Re: FW: Iridium 21 (97-34E, #24873) -- NO FLARE!

Philip Chien (kc4yer@amsat.org)
Fri, 31 Oct 1997 04:26:25 -0400

Paul Maley wrote:

>>One should not assume that all Iridiums will flare per Rob/Randy's
>>programs. Rather assume that Iridium 21, 11, 27, and 36 which are not in

Tristan Cools said:

>Maybe we should keep a list with operational Iridium satellites.

That's probably a good idea.  As a rule any satellite at operational
altitude is probably stable and a candidate for flares.

If a satellite is in the parking orbit then it can flare (if it's
stabilized) or may not (if there's a problem).

My theory is its possible to get unpredictable flares off of the
non-operational satellites.  After all they've got the same MMA antennas,
just not pointed in a very predictable orientation.

>I think Motorola will de-orbit the Iridium satellites at the end of there
>lifetime.  But these four satellites probably can't be de-orbited since they
>can't be manoeuvred in their operational orbit.

Not necessarily.  It's possible that the satellite can be controllable, but
there's a different reason why it won't enter operation.  Some obvious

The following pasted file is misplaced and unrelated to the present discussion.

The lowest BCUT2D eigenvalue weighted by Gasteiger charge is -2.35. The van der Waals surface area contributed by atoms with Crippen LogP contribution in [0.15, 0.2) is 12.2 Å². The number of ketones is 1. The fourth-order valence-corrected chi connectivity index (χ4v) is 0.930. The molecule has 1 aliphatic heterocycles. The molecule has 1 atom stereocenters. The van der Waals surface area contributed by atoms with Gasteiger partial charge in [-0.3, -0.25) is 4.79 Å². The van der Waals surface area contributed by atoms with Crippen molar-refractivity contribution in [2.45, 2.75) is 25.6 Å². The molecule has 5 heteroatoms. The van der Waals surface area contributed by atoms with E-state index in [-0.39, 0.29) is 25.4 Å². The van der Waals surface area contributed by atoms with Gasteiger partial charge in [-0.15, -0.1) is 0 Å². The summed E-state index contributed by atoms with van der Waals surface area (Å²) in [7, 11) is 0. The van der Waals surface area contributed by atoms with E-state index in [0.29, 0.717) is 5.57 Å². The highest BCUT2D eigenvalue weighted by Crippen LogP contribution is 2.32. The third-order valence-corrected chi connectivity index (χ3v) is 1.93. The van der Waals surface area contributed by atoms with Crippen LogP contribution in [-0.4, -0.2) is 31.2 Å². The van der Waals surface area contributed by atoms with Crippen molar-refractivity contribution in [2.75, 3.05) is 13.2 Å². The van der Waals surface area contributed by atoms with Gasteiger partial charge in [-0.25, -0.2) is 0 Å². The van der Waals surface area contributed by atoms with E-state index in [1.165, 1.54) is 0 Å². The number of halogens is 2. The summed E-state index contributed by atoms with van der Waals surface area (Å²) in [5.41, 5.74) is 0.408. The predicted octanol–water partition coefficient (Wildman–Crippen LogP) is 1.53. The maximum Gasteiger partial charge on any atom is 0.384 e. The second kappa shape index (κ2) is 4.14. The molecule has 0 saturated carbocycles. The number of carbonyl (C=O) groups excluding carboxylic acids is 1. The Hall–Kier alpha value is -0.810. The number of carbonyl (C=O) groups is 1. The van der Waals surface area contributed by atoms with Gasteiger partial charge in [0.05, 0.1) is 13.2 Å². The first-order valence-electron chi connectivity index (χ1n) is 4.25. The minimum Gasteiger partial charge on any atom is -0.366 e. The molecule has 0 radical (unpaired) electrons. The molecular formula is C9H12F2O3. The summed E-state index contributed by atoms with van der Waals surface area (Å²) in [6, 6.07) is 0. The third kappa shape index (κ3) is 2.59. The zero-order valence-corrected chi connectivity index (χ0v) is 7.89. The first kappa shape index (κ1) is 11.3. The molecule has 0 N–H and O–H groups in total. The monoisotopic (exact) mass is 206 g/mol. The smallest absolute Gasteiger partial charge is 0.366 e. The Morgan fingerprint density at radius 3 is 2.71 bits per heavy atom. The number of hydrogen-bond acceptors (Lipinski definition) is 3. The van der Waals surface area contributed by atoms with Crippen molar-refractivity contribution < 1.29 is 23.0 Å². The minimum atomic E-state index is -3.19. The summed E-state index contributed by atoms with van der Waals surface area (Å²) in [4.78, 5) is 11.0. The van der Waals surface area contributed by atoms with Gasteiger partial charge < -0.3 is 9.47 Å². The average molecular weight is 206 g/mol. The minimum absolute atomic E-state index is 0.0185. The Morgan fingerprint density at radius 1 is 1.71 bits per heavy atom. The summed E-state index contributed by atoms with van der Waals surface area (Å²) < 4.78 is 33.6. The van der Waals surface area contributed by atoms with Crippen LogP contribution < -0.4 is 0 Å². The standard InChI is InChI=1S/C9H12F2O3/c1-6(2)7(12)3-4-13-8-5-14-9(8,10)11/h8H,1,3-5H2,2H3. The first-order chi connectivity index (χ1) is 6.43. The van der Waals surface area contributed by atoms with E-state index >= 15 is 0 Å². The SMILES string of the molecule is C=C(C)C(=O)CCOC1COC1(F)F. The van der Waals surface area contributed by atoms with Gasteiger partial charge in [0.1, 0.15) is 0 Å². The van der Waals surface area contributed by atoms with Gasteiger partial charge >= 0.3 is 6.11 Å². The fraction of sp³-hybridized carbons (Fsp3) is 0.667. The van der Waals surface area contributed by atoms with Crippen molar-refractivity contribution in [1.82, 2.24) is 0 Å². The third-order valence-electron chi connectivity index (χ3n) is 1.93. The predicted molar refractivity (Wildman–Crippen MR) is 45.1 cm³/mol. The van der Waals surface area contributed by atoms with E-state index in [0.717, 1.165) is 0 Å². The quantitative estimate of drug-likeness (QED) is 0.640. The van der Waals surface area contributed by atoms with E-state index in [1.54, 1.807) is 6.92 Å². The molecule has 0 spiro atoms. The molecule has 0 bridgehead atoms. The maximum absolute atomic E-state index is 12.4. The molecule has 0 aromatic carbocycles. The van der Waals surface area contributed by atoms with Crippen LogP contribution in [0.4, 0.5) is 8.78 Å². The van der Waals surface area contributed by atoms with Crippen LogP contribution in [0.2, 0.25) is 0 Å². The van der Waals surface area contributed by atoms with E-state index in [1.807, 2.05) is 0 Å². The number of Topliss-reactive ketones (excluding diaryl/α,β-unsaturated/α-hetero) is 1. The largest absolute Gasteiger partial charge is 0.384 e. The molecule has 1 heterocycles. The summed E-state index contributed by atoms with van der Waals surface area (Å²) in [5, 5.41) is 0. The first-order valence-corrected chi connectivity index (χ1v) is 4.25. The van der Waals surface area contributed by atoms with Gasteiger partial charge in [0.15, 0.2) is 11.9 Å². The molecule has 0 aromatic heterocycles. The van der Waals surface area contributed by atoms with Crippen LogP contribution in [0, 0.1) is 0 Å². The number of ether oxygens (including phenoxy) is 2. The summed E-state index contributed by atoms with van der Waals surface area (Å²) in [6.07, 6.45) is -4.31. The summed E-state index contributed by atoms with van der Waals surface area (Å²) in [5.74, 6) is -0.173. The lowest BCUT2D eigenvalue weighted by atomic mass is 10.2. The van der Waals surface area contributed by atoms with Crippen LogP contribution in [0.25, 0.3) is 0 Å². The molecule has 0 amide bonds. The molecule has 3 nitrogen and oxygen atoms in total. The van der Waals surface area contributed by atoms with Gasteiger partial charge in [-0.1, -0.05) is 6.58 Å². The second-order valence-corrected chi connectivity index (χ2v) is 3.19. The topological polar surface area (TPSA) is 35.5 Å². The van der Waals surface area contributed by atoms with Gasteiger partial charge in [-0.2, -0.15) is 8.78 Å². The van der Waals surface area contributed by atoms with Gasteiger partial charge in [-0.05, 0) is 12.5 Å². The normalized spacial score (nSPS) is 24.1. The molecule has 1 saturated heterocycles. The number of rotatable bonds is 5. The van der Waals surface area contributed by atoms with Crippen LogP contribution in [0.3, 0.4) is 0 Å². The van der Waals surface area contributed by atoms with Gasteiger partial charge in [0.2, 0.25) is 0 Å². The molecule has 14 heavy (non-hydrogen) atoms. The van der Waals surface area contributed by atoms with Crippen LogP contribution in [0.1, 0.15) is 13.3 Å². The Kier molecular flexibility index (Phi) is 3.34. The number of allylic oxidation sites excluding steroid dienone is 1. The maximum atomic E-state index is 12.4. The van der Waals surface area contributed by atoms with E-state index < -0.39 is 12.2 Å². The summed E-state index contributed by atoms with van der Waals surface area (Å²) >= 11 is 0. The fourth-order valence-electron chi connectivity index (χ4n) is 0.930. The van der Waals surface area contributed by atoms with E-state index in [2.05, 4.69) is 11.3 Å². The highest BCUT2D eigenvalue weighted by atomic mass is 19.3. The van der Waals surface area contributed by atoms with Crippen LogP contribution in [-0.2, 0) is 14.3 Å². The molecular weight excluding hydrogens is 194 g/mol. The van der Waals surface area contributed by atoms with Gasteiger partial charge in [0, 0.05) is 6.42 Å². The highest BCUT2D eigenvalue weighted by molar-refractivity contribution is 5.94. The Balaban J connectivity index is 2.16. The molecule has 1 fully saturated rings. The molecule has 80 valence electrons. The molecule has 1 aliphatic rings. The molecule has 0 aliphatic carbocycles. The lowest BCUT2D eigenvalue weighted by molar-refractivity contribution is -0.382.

possibilities are difficulties extending the solar panels, problems with
the solar array drive electronics, problems with the crosslink
transponders, etc.  Under these circumstances the spacecraft would still be
controlable and - after it's used as a training tool for ground controllers
and no longer a useful orbital asset - could be deorbited.

>So we will have to deal with functional and non-functional Iridium
>satellites.  It should be better to delete Iridium 21,11,27 and 36 from your
>Iridium flare prediction file if you want to have a successful Iridium flare
>prediction.


It's also possible that some of these satellites may be spares remaining in
the parking orbit until they're needed.  It makes sense for the satellite
to remain in the parking orbit since less fuel is expended and it can
easily be put in to any one of the 11 operational positions more quickly
than if the satellite was parked at the operational altitude.

Consider that each Delta lofts 5 Iridium.  Each Proton launches 7.  Each
Long March carries 6.  (note the professional writer's use of a different
verb each time. ;-)

Unless you use a Delta and a Long March to populate an orbital plane there
will be leftovers.  So there are extra satellites every now and then which
have to be placed somewhere.  It's possible that the controllers may deploy
the extendable surfaces to check them out, or keep the satellite in its
launch configuration.  As a guess in a quiescent mode (e.g. transponders
off) the satellite would use little power, so the solar arrays would not
necessarily have to track the sun.

Each Iridium has a planned operational lifetime of 5 years, with enough
propellant for 8 years of operation.  If the satellites are hibernating in
the parking orbits there would be little degradation or propellant use.

These are just my theories, but I may check them out with Motorola.



Philip Chien [M1959.05.31/31.145//KC4YER@amsat.org]